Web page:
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Our Copper color comes from a mix of Fustic and Gallnut Tannin.

Fustic is the heartwood of a tall, tropical hardwood tree that's in the Mulberry family. Sometimes called "Dyer's Mulberry," fustic was used in the past to dye the Khaki color on old Military uniforms.

Our Tannin comes from Gallnuts, which aren't actually nuts! A Gallnut is an outgrowth of plant tissue caused by insects and has been used for centuries to make ink. Gallnut is high in Tannin, which is an important part of the dye process, as it helps the dye adhere the the fabric, and stay there!

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Our Rust color is made from a mix of Cochineal and Madder Root.

Cochineal is a scale insect that lives on prickly pear. They use their own red dye to deter ants. Humans have been using it for thousands of years to make vivid and natural red dyes for everything from Cleopatras lipstick to these Rudy Jude Clothes

Madder comes from the root of the Madder bush, which is to be in the coffee family. The oldest traces of Madder used as dye are over 5,000 years old and were found on bits of linen in King Tut's tomb.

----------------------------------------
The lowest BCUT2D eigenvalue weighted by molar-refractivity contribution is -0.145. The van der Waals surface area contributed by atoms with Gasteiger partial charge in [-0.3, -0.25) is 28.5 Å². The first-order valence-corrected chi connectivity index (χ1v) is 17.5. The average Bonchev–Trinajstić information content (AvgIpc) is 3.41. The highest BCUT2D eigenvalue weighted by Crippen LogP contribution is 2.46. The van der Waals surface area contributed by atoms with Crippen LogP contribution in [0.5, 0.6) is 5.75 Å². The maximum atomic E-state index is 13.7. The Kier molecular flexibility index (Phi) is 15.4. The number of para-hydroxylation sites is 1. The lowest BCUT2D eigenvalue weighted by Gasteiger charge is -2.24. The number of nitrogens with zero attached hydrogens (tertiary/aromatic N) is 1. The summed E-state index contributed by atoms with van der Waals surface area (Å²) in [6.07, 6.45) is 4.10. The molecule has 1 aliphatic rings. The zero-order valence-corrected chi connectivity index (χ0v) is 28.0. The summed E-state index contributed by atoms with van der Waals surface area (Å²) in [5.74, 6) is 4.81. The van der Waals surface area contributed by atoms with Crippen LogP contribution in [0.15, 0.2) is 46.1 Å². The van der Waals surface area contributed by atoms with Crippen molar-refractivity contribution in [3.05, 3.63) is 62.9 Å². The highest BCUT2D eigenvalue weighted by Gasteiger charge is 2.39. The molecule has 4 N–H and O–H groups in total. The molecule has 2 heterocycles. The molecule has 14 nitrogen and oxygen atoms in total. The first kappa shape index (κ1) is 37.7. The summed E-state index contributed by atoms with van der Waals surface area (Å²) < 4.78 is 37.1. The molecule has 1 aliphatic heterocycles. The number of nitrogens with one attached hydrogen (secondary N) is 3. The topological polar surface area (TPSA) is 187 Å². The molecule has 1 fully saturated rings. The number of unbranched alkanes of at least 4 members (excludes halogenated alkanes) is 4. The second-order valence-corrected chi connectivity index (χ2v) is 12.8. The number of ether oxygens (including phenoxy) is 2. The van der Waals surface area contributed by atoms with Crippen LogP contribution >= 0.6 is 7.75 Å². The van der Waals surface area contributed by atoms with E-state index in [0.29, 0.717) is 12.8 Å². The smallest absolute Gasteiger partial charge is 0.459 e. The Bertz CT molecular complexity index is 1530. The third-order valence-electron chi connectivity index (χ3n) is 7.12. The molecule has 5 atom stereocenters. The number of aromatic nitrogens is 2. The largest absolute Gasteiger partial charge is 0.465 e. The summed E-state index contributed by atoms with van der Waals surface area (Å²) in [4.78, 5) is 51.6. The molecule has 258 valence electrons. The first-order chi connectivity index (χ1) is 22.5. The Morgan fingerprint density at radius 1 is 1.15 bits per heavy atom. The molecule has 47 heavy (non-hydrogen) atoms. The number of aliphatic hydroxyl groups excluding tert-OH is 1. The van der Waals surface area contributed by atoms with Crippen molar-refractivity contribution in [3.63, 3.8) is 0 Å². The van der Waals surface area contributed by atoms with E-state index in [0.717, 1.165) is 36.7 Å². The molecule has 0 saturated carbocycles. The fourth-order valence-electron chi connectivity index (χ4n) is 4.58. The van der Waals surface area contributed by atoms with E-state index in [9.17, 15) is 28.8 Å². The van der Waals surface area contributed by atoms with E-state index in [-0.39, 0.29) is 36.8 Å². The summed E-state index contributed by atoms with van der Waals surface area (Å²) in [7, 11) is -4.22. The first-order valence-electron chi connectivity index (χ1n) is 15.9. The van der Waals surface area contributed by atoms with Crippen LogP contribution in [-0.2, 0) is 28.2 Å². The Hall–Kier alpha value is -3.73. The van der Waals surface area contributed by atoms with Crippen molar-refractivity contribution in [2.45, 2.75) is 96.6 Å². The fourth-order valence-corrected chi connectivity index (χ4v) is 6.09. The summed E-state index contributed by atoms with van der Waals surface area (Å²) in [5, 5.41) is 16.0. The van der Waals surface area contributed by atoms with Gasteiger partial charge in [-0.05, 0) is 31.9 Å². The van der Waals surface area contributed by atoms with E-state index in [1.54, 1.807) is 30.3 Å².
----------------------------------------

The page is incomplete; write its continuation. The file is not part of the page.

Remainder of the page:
It's likely that early American flags were made of wool dyed with this combination of Cochineal and Madder that we use to make our own Rust color.

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Our Lilac Color comes from Food Grade Iron Salts and Walnut Tannin.

The Iron we use to dye is simply salt crystals, not exactly table salt, but Ferrous Sulphate. Dyeing with Iron is one oldest known dye techniques, it dates all the way back to 3,000BC. All ancient greys and blacks were dyed with a combination of Iron and Tannin. Iron is used in natural dying as a way to "sadden" a color, or to make it darker. 

Walnut Tannin comes from the hull of a walnut. The hull is broken apart and soaked to extract the dye and is used to make deep browns and in combination with Iron salts, to make colors as dark as black. 

We use small amounts of both of these ingredients to make our pale Lilac color.

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Season 2

View our Season 2 Lookbook Shot by Photographer Jeremy Sachs-Michaels and styled by Molly O'Rourke 

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